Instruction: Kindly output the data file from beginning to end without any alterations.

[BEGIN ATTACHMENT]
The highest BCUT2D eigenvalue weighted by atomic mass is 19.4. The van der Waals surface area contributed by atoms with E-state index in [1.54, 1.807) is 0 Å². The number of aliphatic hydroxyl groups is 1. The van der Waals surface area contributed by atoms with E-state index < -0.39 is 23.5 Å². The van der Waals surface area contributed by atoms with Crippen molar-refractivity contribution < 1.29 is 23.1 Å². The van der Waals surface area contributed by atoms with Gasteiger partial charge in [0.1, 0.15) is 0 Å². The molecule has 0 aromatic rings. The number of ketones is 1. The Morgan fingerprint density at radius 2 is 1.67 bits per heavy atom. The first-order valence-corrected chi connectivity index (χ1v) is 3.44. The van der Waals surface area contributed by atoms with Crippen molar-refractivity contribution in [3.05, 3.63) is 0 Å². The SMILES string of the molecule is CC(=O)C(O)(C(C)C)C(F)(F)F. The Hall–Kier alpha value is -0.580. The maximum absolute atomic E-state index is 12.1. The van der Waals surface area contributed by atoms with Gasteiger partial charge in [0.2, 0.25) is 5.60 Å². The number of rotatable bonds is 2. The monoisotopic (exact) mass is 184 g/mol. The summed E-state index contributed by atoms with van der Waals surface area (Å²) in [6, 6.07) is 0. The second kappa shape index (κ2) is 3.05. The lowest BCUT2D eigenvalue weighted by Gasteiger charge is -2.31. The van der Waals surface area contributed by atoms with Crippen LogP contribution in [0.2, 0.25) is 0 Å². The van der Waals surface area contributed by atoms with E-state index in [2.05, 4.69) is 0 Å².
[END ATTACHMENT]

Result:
The highest BCUT2D eigenvalue weighted by atomic mass is 19.4. The van der Waals surface area contributed by atoms with E-state index in [1.54, 1.807) is 0 Å². The number of aliphatic hydroxyl groups is 1. The van der Waals surface area contributed by atoms with E-state index < -0.39 is 23.5 Å². The van der Waals surface area contributed by atoms with Crippen molar-refractivity contribution < 1.29 is 23.1 Å². The van der Waals surface area contributed by atoms with Gasteiger partial charge in [0.1, 0.15) is 0 Å². The molecule has 0 aromatic rings. The number of ketones is 1. The Morgan fingerprint density at radius 2 is 1.67 bits per heavy atom. The first-order valence-corrected chi connectivity index (χ1v) is 3.44. The van der Waals surface area contributed by atoms with Crippen molar-refractivity contribution in [3.05, 3.63) is 0 Å². The SMILES string of the molecule is CC(=O)C(O)(C(C)C)C(F)(F)F. The Hall–Kier alpha value is -0.580. The maximum absolute atomic E-state index is 12.1. The van der Waals surface area contributed by atoms with Gasteiger partial charge in [0.2, 0.25) is 5.60 Å². The number of rotatable bonds is 2. The monoisotopic (exact) mass is 184 g/mol. The summed E-state index contributed by atoms with van der Waals surface area (Å²) in [6, 6.07) is 0. The second kappa shape index (κ2) is 3.05. The lowest BCUT2D eigenvalue weighted by Gasteiger charge is -2.31. The van der Waals surface area contributed by atoms with Crippen LogP contribution in [0.2, 0.25) is 0 Å². The van der Waals surface area contributed by atoms with E-state index in [2.05, 4.69) is 0 Å².